Contributors: Esther Ellis, MS, RDN, LDN
football fans


From the End Zone: Touchdown Tips for Food Safety

Tailgating is a beloved football tradition. This season, a lot has changed because of the COVID-19 pandemic and while you may not be participating in the same fashion, you can modify your tailgating experience by cooking in your back yard, taking it indoors with your immediate family or having a small socially-distanced neighborhood tailgate outdoors.

Apply these tailgating tips to your modified version and keep them handy for next year to defend your pre- and post-game gatherings from food poisoning.


  • Wash hands before, during and after preparing food for a tailgate. Sing your favorite team's fight song — while lathering with soap and water for 20 seconds.
  • Be sure to pack moist towelettes for guests to clean up before digging in.


  • Always defrost meats in the refrigerator or in the microwave — never at the tailgate. Marinate meat in the refrigerator and don't reuse the marinade unless boiled.
  • For the trip to the tailgate, tightly seal raw or thawed meat in plastic wrap to prevent juices from contaminating other food items. Consider packing meat products in one cooler and additional foods in another.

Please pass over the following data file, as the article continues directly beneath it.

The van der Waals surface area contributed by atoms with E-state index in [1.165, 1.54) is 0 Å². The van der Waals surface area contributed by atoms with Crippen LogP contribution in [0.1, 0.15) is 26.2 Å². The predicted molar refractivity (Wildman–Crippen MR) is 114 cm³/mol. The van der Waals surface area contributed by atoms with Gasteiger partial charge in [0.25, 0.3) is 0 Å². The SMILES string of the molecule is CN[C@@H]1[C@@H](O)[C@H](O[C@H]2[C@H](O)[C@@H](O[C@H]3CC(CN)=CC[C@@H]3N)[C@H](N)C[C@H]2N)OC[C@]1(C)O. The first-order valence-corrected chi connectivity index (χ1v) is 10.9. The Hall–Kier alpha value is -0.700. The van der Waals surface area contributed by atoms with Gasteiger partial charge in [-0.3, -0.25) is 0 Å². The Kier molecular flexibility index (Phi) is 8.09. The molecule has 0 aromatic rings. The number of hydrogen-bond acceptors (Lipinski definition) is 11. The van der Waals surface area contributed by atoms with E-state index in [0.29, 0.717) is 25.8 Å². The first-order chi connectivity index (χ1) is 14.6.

• Keep raw meats, poultry, seafood and eggs and ready-to-eat foods separate. Pack extra or color-coded plates or utensils to help prevent cross-contamination. Use one set for raw foods and another for cooked foods.


  • Cook to proper temperatures. A food thermometer is the only reliable way to ensure foods are safe to eat.
  • Tailgating favorites like hamburgers and bratwurst should be cooked to at least 160°F and chicken breasts to 165°F.


  • Pack food in a well-insulated cooler with plenty of ice or icepacks to keep temperatures below 40°F. Keep a refrigerator thermometer inside the cooler at all times to monitor the temperature.
  • In cool-weather climates, transport coolers in your trunk rather than in a heated car — the cold temperatures outside will help keep food chilled. For warmer climates, do the opposite. Transport coolers in the backseat of your air-conditioned car instead of the hot trunk, especially for long road trips.
  • Don't forget that carry-out and/or pre-prepared foods are also susceptible to food poisoning.
  • Throw away perishable tailgate items before entering the game. Foods should not be left unrefrigerated for more than two hours. In hot weather (90°F or above) this time is reduced to one hour.
  • After the game, serve and eat only non-perishable foods unless foods packed in the cooler remain stored at 40°F or below.

Get tips for attending sporting events safely from the Centers for Disease Control.

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